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Author Topic: Bitcoin overtakes Paypal for first time ever.  (Read 2155 times)
MoonShadow (OP)
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November 23, 2013, 09:17:59 PM
 #1

http://www.activistpost.com/2013/11/bitcoin-tops-paypal-for-first-time-in.html

I didn't realize that we had already bested both Discover Card and Western Union.

"The powers of financial capitalism had another far-reaching aim, nothing less than to create a world system of financial control in private hands able to dominate the political system of each country and the economy of the world as a whole. This system was to be controlled in a feudalist fashion by the central banks of the world acting in concert, by secret agreements arrived at in frequent meetings and conferences. The apex of the systems was to be the Bank for International Settlements in Basel, Switzerland, a private bank owned and controlled by the world's central banks which were themselves private corporations. Each central bank...sought to dominate its government by its ability to control Treasury loans, to manipulate foreign exchanges, to influence the level of economic activity in the country, and to influence cooperative politicians by subsequent economic rewards in the business world."

- Carroll Quigley, CFR member, mentor to Bill Clinton, from 'Tragedy And Hope'
beetcoin
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November 23, 2013, 09:19:46 PM
 #2

this is nuts.. i think we've hit the point of singularity now. it's time for either a boom or a bust.
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November 23, 2013, 09:23:59 PM
Last edit: November 23, 2013, 09:41:56 PM by phillipsjk
 #3

I think that $145Million transaction is actually only a $400 transaction made with a fat wallet.

Edit: I think that 194.994 kBTC transaction is actually only a 500.00004 mBTC transaction made with a fat wallet

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MoonShadow (OP)
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November 23, 2013, 09:29:51 PM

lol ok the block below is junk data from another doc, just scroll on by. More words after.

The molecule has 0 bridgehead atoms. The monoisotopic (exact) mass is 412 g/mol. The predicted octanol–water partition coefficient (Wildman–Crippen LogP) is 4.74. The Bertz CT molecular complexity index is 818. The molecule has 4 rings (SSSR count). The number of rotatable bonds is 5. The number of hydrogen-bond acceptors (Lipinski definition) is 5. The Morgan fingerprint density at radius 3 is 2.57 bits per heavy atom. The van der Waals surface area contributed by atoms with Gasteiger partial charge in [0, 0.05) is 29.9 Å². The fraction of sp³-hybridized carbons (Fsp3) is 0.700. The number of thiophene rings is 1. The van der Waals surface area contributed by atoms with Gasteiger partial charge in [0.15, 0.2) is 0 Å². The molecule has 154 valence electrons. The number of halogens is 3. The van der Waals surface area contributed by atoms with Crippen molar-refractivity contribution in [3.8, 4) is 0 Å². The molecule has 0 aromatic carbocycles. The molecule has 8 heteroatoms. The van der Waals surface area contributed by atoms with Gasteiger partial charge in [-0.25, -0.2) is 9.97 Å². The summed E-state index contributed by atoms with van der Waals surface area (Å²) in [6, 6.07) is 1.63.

#4

I think that $145Million transaction is actually only a $4,000 transaction made with a fat wallet.

This statement doesn't parse.

"The powers of financial capitalism had another far-reaching aim, nothing less than to create a world system of financial control in private hands able to dominate the political system of each country and the economy of the world as a whole. This system was to be controlled in a feudalist fashion by the central banks of the world acting in concert, by secret agreements arrived at in frequent meetings and conferences. The apex of the systems was to be the Bank for International Settlements in Basel, Switzerland, a private bank owned and controlled by the world's central banks which were themselves private corporations. Each central bank...sought to dominate its government by its ability to control Treasury loans, to manipulate foreign exchanges, to influence the level of economic activity in the country, and to influence cooperative politicians by subsequent economic rewards in the business world."

- Carroll Quigley, CFR member, mentor to Bill Clinton, from 'Tragedy And Hope'
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November 23, 2013, 09:33:42 PM
 #5

Bitcoin sends a lot of money back to the same user automatically, even when users aren't moving their own money around. This doesn't have a real-money analogy, as paying your electric bill doesn't transfer your Bank of America balance to Wells Fargo. Statistics that attempt to measure transaction volume inevitably miss this fact.
MoonShadow (OP)
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November 23, 2013, 10:12:10 PM
 #6